Bates State Park, Oregon

Bates State ParkWe went to Bates State Park this summer to volunteer to help with the Star Party in August. Bates is located in Eastern Oregon and is a great git-away from all of the lights and noise of civilization. It is located on the site of the former Oregon Lumber Company mill and company town of Bates. It is quite isolated and under utilized so if you like peace and solitude it is the perfect spot to spend a few days. However, it has no hook-ups so prepare for a boon-docking experience in a campground with vault toilets. This is a good place to use your solar camping lights.

There was a new moon and Perseids meteor shower so it promised to be a perfect night sky watching the stars with the local amateur astronomers and their telescopes.

Unfortunately the Star Party was scheduled for August 14, the day after the big John Day fire started and there were already fires burning further east. Because of these fires all but one of the roads leading into Bates were closed. The smoke was thick and we were under alert for evacuation.

In spite of all of that we had a small turnout for the party and those of us that were there enjoyed the talks given by our 2 expert star watchers and archaeologists. Be sure to watch for this event and other fun things to do by checking the Oregon State Park Event Calendar.

Bates State Park Star Party

Discussion of Oregon Mammal Fossils

We had a picnic and had activities for the visitors.

Bates State Park Star Party

Launching paper rockets made by visitors

The smoke cleared just in time for us to actually do some star gazing so we were able to enjoy viewing the summer constellations, star clusters and planets.Bates State Park Star Party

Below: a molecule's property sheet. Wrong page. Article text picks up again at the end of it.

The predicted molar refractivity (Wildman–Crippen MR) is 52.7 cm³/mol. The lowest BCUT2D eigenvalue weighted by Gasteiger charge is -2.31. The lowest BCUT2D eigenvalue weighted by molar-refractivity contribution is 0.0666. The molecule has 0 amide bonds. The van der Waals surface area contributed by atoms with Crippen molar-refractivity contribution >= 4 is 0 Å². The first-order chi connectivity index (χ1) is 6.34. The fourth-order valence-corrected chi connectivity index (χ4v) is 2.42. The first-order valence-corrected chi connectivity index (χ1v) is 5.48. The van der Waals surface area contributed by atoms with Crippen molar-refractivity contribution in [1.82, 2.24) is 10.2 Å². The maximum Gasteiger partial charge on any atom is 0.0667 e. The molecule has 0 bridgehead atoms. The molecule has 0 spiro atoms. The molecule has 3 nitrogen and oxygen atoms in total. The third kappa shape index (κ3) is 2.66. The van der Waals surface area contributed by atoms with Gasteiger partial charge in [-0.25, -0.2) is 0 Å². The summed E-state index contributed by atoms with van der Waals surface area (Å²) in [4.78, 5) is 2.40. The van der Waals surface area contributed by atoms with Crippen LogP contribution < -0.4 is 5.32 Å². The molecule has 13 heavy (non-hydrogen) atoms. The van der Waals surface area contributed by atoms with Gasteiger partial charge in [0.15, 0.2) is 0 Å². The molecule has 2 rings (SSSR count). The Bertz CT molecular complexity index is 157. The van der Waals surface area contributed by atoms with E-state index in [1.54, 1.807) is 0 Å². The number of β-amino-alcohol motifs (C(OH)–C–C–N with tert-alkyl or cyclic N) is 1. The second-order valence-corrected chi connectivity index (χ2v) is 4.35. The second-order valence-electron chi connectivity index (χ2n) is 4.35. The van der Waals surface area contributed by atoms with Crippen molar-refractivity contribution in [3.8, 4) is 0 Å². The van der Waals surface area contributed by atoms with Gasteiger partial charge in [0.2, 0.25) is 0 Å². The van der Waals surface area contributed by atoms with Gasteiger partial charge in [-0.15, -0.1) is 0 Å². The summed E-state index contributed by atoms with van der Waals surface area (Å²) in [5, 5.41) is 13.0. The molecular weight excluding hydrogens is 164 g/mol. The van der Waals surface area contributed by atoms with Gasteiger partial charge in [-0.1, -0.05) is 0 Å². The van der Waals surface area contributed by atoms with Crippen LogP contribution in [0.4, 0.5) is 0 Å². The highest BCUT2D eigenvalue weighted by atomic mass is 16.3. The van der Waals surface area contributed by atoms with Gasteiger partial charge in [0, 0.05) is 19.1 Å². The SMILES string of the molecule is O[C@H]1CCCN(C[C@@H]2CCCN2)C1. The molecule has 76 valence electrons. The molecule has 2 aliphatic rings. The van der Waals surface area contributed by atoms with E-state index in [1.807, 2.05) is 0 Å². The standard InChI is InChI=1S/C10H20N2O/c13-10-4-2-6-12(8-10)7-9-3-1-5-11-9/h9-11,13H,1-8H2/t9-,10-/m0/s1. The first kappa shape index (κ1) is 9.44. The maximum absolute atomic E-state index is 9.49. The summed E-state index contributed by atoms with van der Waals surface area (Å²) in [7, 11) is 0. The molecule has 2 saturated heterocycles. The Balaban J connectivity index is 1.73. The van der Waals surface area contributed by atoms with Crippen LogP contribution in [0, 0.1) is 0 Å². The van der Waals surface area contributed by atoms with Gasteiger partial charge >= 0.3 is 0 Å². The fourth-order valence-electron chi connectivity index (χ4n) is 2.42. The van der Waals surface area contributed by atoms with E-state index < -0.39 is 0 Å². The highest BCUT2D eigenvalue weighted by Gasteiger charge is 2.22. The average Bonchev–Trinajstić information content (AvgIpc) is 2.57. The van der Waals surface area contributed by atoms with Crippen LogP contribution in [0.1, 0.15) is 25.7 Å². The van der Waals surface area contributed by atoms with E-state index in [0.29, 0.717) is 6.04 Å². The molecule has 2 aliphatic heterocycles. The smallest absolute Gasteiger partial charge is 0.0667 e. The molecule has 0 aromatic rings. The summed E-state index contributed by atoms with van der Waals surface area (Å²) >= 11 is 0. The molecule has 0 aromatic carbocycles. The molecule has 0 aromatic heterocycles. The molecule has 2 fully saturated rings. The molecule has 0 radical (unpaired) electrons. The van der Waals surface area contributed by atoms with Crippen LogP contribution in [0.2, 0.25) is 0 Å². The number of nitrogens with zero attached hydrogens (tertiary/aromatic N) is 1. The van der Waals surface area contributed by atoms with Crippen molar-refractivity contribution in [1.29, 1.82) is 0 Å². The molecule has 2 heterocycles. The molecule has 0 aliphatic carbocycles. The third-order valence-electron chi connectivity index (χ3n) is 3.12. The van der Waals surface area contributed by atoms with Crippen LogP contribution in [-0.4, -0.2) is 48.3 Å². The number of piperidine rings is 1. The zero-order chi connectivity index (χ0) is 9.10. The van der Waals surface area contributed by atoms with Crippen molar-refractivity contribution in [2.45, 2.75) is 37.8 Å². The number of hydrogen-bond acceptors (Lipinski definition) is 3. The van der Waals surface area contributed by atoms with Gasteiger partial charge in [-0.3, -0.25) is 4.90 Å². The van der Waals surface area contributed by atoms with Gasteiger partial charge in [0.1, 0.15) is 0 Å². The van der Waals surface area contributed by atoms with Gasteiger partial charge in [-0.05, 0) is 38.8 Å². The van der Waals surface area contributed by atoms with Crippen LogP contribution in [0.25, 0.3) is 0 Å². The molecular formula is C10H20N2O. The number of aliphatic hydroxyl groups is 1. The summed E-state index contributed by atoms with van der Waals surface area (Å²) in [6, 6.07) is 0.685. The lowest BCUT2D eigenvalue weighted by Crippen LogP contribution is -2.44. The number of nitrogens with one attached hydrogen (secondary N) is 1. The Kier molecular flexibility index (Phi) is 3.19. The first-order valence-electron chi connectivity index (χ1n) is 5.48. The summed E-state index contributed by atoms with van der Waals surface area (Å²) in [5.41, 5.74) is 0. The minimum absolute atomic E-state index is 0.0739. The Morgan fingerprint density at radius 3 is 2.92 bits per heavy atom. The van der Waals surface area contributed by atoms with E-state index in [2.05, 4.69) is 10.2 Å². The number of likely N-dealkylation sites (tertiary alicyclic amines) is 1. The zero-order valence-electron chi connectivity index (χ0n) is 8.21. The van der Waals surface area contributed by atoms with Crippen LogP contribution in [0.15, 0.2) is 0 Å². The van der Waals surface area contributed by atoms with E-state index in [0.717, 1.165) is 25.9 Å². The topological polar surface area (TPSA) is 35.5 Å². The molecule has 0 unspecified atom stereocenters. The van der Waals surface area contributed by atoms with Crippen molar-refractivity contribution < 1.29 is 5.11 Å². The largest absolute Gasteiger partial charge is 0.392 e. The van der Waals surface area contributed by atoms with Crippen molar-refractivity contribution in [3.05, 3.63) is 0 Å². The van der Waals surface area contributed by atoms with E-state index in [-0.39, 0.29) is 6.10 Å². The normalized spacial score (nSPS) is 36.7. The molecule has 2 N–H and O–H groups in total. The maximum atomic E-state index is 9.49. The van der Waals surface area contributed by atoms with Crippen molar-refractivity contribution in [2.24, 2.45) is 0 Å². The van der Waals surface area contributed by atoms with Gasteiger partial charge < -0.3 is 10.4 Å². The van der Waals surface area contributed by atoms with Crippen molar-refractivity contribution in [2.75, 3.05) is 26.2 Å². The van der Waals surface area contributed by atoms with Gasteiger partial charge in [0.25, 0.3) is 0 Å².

Bates State Park is a 131-acre state park in Grant County, Oregon near the junction of U.S. 26 and Oregon 7. It opened in 2011 as a state park and is located on the Middle Fork John Day River at 4,070 feet elevation. Bates was once the site of a thriving lumber mill and an adjacent company town set in a lush valley in the Blue Mountains. The mill closed in 1975 and the 400 or so families moved to nearby Prairie City and John Day. The mill buildings and town were taken down or moved and the land sat empty for more than 35 years.

The mill pond, one of the few remaining landmarks from the lumber mill era, is a major feature of the new park. When you visit or stay at the park, look for the interpretive panels that describe Bates life in the early to mid 20th century and the steps taking place now to restore the land and waterways.

There are more than three miles of hiking trails with viewpoints along the trails overlooking the park, the old mill pond and the valley. Visitors often spot beavers and otters near the pond.

The park contains 28 primitive campsites for tents and self-contained RVs. The sites are level and gravel.There are no hook-ups for water, electricity or sewer. In addition, there are six Hiker/Biker camps with electric plug-ins. The hiker/biker sites perch on a little knoll, are close to the restrooms and have trees for shade. Bikers use the area as part of the TransAmerica bicycle trail. The day use area contains locations for picnicking and a picnic shelter.

There are vault toilets and potable water available. Three campsites are accessible to campers with disabilities.

How to get there

The park is located one mile north off US26 Auston Junction to Hwy 7 and is well marked.

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